Jazz CD Reviews

The Songs Of Bobby Troup – Bethlehem Records mono

An appealing and approachable performer.

Published on January 20, 2014

The Songs Of Bobby Troup – Bethlehem Records mono

The Songs Of Bobby Troup – Bethlehem Records mono BCP-1030,  24:44 [Distr. by Naxos] ****:

(Bobby Troup – piano, vocals; Bob Enevoldsen – valve trombone; Howard Roberts – guitar; Red Mitchell – bass; Don Heath – drums)

Here’s what Fred Dellar of Mojo Magazine had to say about Bobby Troup: “He sang as though he had just half a voice. No volume, it was all about confiding”. This reissue of The Songs Of Bobby Troup is ample evidence of this quotation.

Some years before there was Bobby Troup the singer, there was Bobby Troup the songwriter, who later he morphed into Bobby Troup singer-songwriter. Of his early compositions, the best known are Route 66, which Nat Cole turned into a hit in 1946 and even earlier in 1941 Daddy which was recorded by Sammy Kaye and his Orchestra. As for the singer part of his life, this had been encouraged by Johnny Mercer in the early 1950s, so perhaps it should not come as any surprise that seven of the eight tunes in this offering feature Mercer’s compositions. While Troup never achieved any commercial success with his recording career, which lasted only from 1954 to 1959, this mid-‘50s session showcases a very pleasing vocalist who made the most from a very limited vocal range.

Most people would expect that Johnny Mercer would write important popular songs, so the opening tune “Cuckoo In The Clock” might not fall into that category. However this amusing piece, is done with Troup’s engaging style and is similar to another one of Mercer’s jingle-like numbers “Jamboree Jones” which is not included in this release. “Midnight Sun” is remembered mostly as an instrumental made prominent by Lionel Hampton, (he was one of the co-writers) but Troup’s take on the lyrics is very winning. In 1944 Otto Preminger directed “Laura” which was noir-detective story starring Gene Tierney and Dana Andrews for which David Raksin wrote the score and Johnny Mercer provided the lyrics. Bobby Troup sticks to the piano in his version and while he is no great shakes on the keyboard, he does have a nice touch and does not stray far from the melody. The go-to version of “That Old Black Magic” comes from the singer Billy Daniels who had a hit recording in 1950. If you listen closely to Troup’s interpretation some of that Daniel phrasing comes through, but done with a lighter touch.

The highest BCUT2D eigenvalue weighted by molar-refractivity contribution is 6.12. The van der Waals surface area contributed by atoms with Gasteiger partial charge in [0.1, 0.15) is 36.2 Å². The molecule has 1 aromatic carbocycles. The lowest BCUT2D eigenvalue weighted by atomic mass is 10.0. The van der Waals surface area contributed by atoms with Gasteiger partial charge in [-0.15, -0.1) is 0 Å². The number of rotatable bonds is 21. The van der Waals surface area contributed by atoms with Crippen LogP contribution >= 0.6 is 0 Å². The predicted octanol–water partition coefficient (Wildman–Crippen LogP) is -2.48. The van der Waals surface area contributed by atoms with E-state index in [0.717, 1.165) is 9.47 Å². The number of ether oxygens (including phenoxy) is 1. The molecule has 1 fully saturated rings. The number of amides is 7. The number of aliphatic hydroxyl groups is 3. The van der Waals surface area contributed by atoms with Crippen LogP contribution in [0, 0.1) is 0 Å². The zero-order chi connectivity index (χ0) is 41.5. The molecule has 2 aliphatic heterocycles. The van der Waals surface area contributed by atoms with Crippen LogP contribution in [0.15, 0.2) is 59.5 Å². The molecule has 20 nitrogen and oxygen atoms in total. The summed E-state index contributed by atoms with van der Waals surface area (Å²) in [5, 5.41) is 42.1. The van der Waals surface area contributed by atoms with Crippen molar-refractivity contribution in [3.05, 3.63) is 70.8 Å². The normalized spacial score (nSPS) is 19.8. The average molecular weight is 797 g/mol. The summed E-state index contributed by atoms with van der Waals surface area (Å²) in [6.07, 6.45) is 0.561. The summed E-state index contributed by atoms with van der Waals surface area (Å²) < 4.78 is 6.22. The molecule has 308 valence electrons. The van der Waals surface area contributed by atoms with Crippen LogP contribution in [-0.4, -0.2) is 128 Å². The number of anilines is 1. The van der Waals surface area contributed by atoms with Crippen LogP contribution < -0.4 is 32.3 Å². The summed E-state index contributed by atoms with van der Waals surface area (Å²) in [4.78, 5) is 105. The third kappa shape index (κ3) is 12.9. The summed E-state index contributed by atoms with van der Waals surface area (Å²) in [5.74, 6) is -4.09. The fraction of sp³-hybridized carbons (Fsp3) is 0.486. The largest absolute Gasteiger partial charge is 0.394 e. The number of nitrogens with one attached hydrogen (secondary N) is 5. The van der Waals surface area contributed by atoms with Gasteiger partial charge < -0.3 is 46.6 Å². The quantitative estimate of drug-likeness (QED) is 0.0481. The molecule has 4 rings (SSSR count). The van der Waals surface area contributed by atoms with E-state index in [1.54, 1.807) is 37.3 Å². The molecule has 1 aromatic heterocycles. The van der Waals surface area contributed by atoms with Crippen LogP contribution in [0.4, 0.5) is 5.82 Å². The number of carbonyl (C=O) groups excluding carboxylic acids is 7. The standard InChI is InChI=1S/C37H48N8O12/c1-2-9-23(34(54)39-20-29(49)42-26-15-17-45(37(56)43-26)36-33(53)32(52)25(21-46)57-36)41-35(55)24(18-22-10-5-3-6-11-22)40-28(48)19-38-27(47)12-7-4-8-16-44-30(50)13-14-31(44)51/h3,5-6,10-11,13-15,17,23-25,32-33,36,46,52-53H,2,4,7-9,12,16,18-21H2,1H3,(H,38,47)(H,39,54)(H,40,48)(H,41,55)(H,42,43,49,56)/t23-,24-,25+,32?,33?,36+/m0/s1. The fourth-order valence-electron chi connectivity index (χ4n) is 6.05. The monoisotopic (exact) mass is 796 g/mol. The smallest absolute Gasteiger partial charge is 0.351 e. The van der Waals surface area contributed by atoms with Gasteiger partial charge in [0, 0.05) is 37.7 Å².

Anyone who ever attended a Frank Sinatra concert or night club show will recall that at certain point, towards the end of the show, Sinatra would have the lights dimmed, undo his bow tie, sit on a stool with drink in hand, and start on what he called his ‘saloon’ songs. Inevitably, one of these songs was “One For My Baby” and Sinatra’s rendition was always filled with longing and pathos. Bobby Troup’s vocal talents are no challenge for Sinatra, but he does understand the lyrics and gives the tune a bluesy reading.

The 1950s produced a number of vocalists similar in style and demeanor to Bobby Troup which included Joe Mooney, Matt Dennis, and Jackie Paris all of whom seemed to have short-remembered careers. Nonetheless, Bobby Troup had a breezy familiar style that made him an appealing and approachable performer.

TrackList: Cuckoo In The Clock; Midnight Sun; Laura; That Old Black Magic; One For My Baby; Jeepers Creepers; Skylark; I’m With You

—Pierre Giroux




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